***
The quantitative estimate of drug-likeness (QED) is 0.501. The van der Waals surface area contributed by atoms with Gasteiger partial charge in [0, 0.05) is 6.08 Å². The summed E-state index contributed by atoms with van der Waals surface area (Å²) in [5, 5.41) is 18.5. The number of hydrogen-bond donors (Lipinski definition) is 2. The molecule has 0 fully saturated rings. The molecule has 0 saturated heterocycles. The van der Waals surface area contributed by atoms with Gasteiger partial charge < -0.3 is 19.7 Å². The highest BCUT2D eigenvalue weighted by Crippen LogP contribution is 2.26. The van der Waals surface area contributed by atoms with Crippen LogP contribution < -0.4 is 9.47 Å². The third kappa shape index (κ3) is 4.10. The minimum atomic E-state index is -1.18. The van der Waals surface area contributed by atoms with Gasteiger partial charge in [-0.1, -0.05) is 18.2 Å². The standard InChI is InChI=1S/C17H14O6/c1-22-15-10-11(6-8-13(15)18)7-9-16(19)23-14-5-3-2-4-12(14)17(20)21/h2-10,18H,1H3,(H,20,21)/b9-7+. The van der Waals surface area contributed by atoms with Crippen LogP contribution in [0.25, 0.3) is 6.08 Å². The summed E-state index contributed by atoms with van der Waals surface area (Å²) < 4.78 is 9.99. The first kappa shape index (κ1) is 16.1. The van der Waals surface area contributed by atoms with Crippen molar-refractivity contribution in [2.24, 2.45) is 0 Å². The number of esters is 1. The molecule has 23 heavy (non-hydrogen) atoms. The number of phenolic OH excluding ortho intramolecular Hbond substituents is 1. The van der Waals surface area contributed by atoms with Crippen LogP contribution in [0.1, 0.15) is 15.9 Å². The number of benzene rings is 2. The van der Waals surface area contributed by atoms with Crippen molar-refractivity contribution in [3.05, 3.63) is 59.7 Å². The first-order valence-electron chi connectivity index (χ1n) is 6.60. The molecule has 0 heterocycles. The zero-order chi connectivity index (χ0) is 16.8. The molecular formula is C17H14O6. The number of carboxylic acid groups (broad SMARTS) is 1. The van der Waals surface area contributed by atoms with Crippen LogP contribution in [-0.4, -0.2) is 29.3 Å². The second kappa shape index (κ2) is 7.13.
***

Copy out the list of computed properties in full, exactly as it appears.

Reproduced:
The quantitative estimate of drug-likeness (QED) is 0.501. The van der Waals surface area contributed by atoms with Gasteiger partial charge in [0, 0.05) is 6.08 Å². The summed E-state index contributed by atoms with van der Waals surface area (Å²) in [5, 5.41) is 18.5. The number of hydrogen-bond donors (Lipinski definition) is 2. The molecule has 0 fully saturated rings. The molecule has 0 saturated heterocycles. The van der Waals surface area contributed by atoms with Gasteiger partial charge < -0.3 is 19.7 Å². The highest BCUT2D eigenvalue weighted by Crippen LogP contribution is 2.26. The van der Waals surface area contributed by atoms with Crippen LogP contribution < -0.4 is 9.47 Å². The third kappa shape index (κ3) is 4.10. The minimum atomic E-state index is -1.18. The van der Waals surface area contributed by atoms with Gasteiger partial charge in [-0.1, -0.05) is 18.2 Å². The standard InChI is InChI=1S/C17H14O6/c1-22-15-10-11(6-8-13(15)18)7-9-16(19)23-14-5-3-2-4-12(14)17(20)21/h2-10,18H,1H3,(H,20,21)/b9-7+. The van der Waals surface area contributed by atoms with Crippen LogP contribution in [0.25, 0.3) is 6.08 Å². The summed E-state index contributed by atoms with van der Waals surface area (Å²) < 4.78 is 9.99. The first kappa shape index (κ1) is 16.1. The van der Waals surface area contributed by atoms with Crippen molar-refractivity contribution in [2.24, 2.45) is 0 Å². The number of esters is 1. The molecule has 23 heavy (non-hydrogen) atoms. The number of phenolic OH excluding ortho intramolecular Hbond substituents is 1. The van der Waals surface area contributed by atoms with Crippen LogP contribution in [0.1, 0.15) is 15.9 Å². The number of benzene rings is 2. The van der Waals surface area contributed by atoms with Crippen molar-refractivity contribution in [3.05, 3.63) is 59.7 Å². The first-order valence-electron chi connectivity index (χ1n) is 6.60. The molecule has 0 heterocycles. The zero-order chi connectivity index (χ0) is 16.8. The molecular formula is C17H14O6. The number of carboxylic acid groups (broad SMARTS) is 1. The van der Waals surface area contributed by atoms with Crippen LogP contribution in [-0.4, -0.2) is 29.3 Å². The second kappa shape index (κ2) is 7.13.